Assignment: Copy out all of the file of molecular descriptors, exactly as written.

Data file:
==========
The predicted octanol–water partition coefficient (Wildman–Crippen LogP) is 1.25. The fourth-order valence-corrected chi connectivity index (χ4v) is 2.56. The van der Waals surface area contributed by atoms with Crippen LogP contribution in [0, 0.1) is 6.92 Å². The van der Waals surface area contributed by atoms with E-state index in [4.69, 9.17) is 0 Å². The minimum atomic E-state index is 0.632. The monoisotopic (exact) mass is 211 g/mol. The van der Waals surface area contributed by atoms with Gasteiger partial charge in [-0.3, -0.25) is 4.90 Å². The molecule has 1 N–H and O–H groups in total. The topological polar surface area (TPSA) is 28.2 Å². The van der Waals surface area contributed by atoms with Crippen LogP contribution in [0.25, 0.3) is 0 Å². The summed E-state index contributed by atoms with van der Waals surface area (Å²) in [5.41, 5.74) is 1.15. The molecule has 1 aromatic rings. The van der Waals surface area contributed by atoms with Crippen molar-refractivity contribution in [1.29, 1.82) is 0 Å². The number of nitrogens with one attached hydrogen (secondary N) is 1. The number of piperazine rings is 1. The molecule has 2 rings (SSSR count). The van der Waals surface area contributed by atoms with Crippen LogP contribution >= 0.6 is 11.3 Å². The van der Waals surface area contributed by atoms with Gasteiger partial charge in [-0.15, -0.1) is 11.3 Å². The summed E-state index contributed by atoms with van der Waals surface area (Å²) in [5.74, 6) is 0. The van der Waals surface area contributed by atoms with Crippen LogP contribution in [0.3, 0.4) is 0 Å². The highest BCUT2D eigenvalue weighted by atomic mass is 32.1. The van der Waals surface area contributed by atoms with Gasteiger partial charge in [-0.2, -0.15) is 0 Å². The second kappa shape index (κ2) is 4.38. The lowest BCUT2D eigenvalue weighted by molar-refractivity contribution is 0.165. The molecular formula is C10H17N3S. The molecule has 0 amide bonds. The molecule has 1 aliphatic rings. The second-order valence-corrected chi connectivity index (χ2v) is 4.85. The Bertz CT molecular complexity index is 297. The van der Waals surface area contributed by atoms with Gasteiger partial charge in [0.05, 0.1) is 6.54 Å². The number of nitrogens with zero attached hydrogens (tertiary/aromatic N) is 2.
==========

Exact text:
The predicted octanol–water partition coefficient (Wildman–Crippen LogP) is 1.25. The fourth-order valence-corrected chi connectivity index (χ4v) is 2.56. The van der Waals surface area contributed by atoms with Crippen LogP contribution in [0, 0.1) is 6.92 Å². The van der Waals surface area contributed by atoms with E-state index in [4.69, 9.17) is 0 Å². The minimum atomic E-state index is 0.632. The monoisotopic (exact) mass is 211 g/mol. The van der Waals surface area contributed by atoms with Gasteiger partial charge in [-0.3, -0.25) is 4.90 Å². The molecule has 1 N–H and O–H groups in total. The topological polar surface area (TPSA) is 28.2 Å². The van der Waals surface area contributed by atoms with Crippen LogP contribution in [0.25, 0.3) is 0 Å². The summed E-state index contributed by atoms with van der Waals surface area (Å²) in [5.41, 5.74) is 1.15. The molecule has 1 aromatic rings. The van der Waals surface area contributed by atoms with Crippen molar-refractivity contribution in [1.29, 1.82) is 0 Å². The number of nitrogens with one attached hydrogen (secondary N) is 1. The number of piperazine rings is 1. The molecule has 2 rings (SSSR count). The van der Waals surface area contributed by atoms with Crippen LogP contribution >= 0.6 is 11.3 Å². The van der Waals surface area contributed by atoms with Gasteiger partial charge in [-0.15, -0.1) is 11.3 Å². The summed E-state index contributed by atoms with van der Waals surface area (Å²) in [5.74, 6) is 0. The van der Waals surface area contributed by atoms with Crippen LogP contribution in [0.3, 0.4) is 0 Å². The highest BCUT2D eigenvalue weighted by atomic mass is 32.1. The van der Waals surface area contributed by atoms with Gasteiger partial charge in [-0.2, -0.15) is 0 Å². The second kappa shape index (κ2) is 4.38. The lowest BCUT2D eigenvalue weighted by molar-refractivity contribution is 0.165. The molecular formula is C10H17N3S. The molecule has 0 amide bonds. The molecule has 1 aliphatic rings. The second-order valence-corrected chi connectivity index (χ2v) is 4.85. The Bertz CT molecular complexity index is 297. The van der Waals surface area contributed by atoms with Gasteiger partial charge in [0.05, 0.1) is 6.54 Å². The number of nitrogens with zero attached hydrogens (tertiary/aromatic N) is 2.